Putting Others Before Himself, Hall Of Famer Dave Kiley Still Managed To Stand Out In Three Sports

by Bob Reinert

Dave Kiley competes during the men's preliminary wheelchair basketball match against Spain at the Paralympic Games Barcelona 1992 in Barcelona, Spain.


As Dave Kiley looked back on everything he has accomplished as a Paralympic athlete, coach, sports executive and promoter, it will come as no surprise to those who know him that he mentioned others before himself.
“I did a ‘Wheels of Hope’ tour in Bosnia right after the war. The national Bosnian (wheelchair basketball) team followed us around from city to city,” Kiley recalled. “We were giving wheelchairs out, and we were playing exhibition games. I saw a war-torn country and atrocities being recounted, and what we were doing was really impactful.”
Kiley remembered one small Bosnian city, in particular, from his visit.
“They had to shut down the power in the city in order to have lights in the gym where we were going to play, and people packed into this little place,” Kiley said. “It was electric.”
Kiley has produced plenty of his own juice through the decades, however. The six-time Paralympian won medals in three sports — wheelchair basketball, track and field, and alpine skiing. He coached wheelchair basketball in three more Games and was National Wheelchair Basketball Association commissioner and president. For nearly two decades, Kiley has run successful three-on-three wheelchair basketball tournaments.
His numerous accomplishments will be recognized June 24, when Kiley will be inducted to the U.S. Olympic & Paralympic Hall of Fame, Class of 2022, in a ceremony at the U.S. Olympic & Paralympic Museum in Colorado Springs, Colorado. Kiley will join Muffy Davis and Trischa Zorn-Hudson in the “Paralympian” category.
When Kiley of Mooresville, North Carolina, received the phone call that he would be inducted, he was caught off guard. 
“All of a sudden, my eyes got big, my breath was shallow,” Kiley said. “It just built to a mega-crescendo Monday morning when (the announcement) came out. And then it felt real. I’m hearing from people all around the world that I know. I’ve never been prouder about an award. I’ve had more than my share.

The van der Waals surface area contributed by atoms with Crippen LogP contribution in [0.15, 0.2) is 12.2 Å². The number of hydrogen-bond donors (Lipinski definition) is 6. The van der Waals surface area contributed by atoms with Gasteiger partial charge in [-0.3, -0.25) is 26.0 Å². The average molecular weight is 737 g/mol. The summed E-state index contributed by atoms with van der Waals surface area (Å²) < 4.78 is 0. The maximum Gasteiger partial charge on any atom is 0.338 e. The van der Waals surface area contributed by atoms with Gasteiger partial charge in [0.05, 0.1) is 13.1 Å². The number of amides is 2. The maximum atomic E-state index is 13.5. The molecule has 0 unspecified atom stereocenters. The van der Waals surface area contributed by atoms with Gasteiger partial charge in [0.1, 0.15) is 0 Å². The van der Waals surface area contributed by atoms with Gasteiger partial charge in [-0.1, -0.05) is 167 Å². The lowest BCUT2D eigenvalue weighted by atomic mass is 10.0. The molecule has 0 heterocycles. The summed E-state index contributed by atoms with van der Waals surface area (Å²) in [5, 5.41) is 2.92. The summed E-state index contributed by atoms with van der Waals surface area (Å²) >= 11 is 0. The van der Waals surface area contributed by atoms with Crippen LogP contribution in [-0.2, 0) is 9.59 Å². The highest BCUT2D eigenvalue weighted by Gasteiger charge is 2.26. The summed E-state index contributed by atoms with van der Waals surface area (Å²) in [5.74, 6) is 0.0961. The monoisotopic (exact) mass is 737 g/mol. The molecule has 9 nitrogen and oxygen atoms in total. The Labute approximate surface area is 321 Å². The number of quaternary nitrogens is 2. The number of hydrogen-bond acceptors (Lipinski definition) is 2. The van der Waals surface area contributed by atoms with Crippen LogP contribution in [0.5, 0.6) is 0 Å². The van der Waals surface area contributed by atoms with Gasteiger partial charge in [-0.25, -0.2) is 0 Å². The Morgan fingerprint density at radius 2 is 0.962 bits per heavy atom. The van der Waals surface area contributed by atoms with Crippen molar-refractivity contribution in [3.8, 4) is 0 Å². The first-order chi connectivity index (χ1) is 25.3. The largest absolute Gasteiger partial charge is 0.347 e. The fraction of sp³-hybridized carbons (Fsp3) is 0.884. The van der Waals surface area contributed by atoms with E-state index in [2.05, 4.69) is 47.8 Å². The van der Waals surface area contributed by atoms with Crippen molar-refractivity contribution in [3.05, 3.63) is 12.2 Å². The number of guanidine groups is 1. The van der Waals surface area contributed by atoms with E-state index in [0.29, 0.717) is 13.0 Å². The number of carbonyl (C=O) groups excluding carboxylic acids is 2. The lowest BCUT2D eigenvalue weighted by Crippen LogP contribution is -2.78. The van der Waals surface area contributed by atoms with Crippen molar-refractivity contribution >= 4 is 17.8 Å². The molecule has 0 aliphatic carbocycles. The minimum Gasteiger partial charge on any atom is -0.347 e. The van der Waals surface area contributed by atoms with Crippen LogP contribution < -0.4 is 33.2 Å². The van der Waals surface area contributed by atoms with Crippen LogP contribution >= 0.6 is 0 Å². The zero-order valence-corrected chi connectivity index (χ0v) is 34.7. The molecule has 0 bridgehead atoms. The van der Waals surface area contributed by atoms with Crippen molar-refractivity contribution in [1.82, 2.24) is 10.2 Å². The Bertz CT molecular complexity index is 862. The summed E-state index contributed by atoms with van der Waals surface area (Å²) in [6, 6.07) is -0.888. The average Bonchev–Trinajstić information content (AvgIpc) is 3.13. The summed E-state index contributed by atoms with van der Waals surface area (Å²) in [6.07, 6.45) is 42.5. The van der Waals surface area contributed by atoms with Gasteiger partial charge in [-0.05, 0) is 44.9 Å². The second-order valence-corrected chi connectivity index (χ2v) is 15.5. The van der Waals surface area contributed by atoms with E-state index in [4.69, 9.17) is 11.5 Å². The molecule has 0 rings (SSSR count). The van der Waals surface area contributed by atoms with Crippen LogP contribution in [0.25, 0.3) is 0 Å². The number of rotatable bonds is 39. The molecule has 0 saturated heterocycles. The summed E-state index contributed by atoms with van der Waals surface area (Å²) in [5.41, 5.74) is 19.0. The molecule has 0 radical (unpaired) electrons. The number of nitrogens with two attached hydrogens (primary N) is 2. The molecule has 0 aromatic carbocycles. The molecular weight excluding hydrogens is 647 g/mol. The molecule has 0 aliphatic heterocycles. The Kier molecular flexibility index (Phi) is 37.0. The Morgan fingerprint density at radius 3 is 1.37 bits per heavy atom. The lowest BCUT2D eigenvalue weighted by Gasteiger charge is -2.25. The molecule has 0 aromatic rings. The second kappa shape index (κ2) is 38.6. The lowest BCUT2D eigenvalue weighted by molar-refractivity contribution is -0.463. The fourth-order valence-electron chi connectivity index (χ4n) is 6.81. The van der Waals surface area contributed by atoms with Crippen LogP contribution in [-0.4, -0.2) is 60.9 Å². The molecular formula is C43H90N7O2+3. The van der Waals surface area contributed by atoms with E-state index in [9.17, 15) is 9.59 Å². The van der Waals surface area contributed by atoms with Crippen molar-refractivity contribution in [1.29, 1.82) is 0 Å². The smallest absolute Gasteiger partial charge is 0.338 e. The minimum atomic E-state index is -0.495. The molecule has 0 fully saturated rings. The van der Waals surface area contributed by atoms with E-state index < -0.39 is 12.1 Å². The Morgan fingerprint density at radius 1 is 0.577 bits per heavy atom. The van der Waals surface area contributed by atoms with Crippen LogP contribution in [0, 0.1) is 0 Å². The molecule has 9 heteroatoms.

“I was like a kid in a candy store. I almost didn’t know how to act. I kept telling people, ‘Man, this is insane.’ I can’t stop thinking about it. I’ve been at this a long time. I’m 69 years old and didn’t have this on my radar. To put it bluntly, I’m overwhelmed with joy and pride and respectfully so.”
Kiley, who had turned to Paralympic sports after a spinal cord injury, was humbled by the congratulatory messages he received.
“Everybody recognized my talent and accomplishment (and) longevity … but no one would say just that,” Kiley said. “They would say what I’d done for others, and that is the most important part of that recognition is realizing that I’ve had a wheel print on young, old, newly injured, struggling — you name it. So, that part is of great value to me in my heart.
“I can’t believe I’m in there. I know I have the credentials, so don’t get me wrong. When a Paralympian crosses over to the other side and gets that recognition at this level, then you pretty much can say you’ve arrived. That’s kind of how I feel. This has super-significance to me.”

Dave Kiley competes during the men's preliminary wheelchair basketball match against Spain at the Paralympic Games Barcelona 1992 in Barcelona, Spain.